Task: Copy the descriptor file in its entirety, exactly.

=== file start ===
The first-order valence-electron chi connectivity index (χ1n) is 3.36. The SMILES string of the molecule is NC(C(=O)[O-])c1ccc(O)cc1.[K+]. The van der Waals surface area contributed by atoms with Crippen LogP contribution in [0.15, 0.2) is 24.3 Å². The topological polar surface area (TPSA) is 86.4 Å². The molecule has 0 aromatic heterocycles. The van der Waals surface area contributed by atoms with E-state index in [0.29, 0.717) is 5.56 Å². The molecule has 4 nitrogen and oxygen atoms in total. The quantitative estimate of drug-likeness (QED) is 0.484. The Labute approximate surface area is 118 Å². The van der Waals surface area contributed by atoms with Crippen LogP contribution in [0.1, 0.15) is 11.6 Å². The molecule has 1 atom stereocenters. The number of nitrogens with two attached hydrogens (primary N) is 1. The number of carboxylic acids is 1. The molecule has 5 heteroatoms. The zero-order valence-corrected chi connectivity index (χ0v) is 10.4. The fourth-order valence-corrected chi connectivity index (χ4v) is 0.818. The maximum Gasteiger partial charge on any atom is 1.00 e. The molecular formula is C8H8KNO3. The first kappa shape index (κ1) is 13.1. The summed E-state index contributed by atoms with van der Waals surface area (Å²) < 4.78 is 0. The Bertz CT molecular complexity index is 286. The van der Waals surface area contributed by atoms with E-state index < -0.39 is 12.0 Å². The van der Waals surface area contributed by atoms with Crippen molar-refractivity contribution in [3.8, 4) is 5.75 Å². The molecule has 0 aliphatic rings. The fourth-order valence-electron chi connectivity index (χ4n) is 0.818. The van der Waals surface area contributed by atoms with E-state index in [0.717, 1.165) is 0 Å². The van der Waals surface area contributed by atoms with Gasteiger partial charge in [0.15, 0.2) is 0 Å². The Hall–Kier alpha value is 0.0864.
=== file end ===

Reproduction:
The first-order valence-electron chi connectivity index (χ1n) is 3.36. The SMILES string of the molecule is NC(C(=O)[O-])c1ccc(O)cc1.[K+]. The van der Waals surface area contributed by atoms with Crippen LogP contribution in [0.15, 0.2) is 24.3 Å². The topological polar surface area (TPSA) is 86.4 Å². The molecule has 0 aromatic heterocycles. The van der Waals surface area contributed by atoms with E-state index in [0.29, 0.717) is 5.56 Å². The molecule has 4 nitrogen and oxygen atoms in total. The quantitative estimate of drug-likeness (QED) is 0.484. The Labute approximate surface area is 118 Å². The van der Waals surface area contributed by atoms with Crippen LogP contribution in [0.1, 0.15) is 11.6 Å². The molecule has 1 atom stereocenters. The number of nitrogens with two attached hydrogens (primary N) is 1. The number of carboxylic acids is 1. The molecule has 5 heteroatoms. The zero-order valence-corrected chi connectivity index (χ0v) is 10.4. The fourth-order valence-corrected chi connectivity index (χ4v) is 0.818. The maximum Gasteiger partial charge on any atom is 1.00 e. The molecular formula is C8H8KNO3. The first kappa shape index (κ1) is 13.1. The summed E-state index contributed by atoms with van der Waals surface area (Å²) < 4.78 is 0. The Bertz CT molecular complexity index is 286. The van der Waals surface area contributed by atoms with E-state index < -0.39 is 12.0 Å². The van der Waals surface area contributed by atoms with Crippen molar-refractivity contribution in [3.8, 4) is 5.75 Å². The molecule has 0 aliphatic rings. The fourth-order valence-electron chi connectivity index (χ4n) is 0.818. The van der Waals surface area contributed by atoms with E-state index in [0.717, 1.165) is 0 Å². The van der Waals surface area contributed by atoms with Gasteiger partial charge in [0.15, 0.2) is 0 Å². The Hall–Kier alpha value is 0.0864.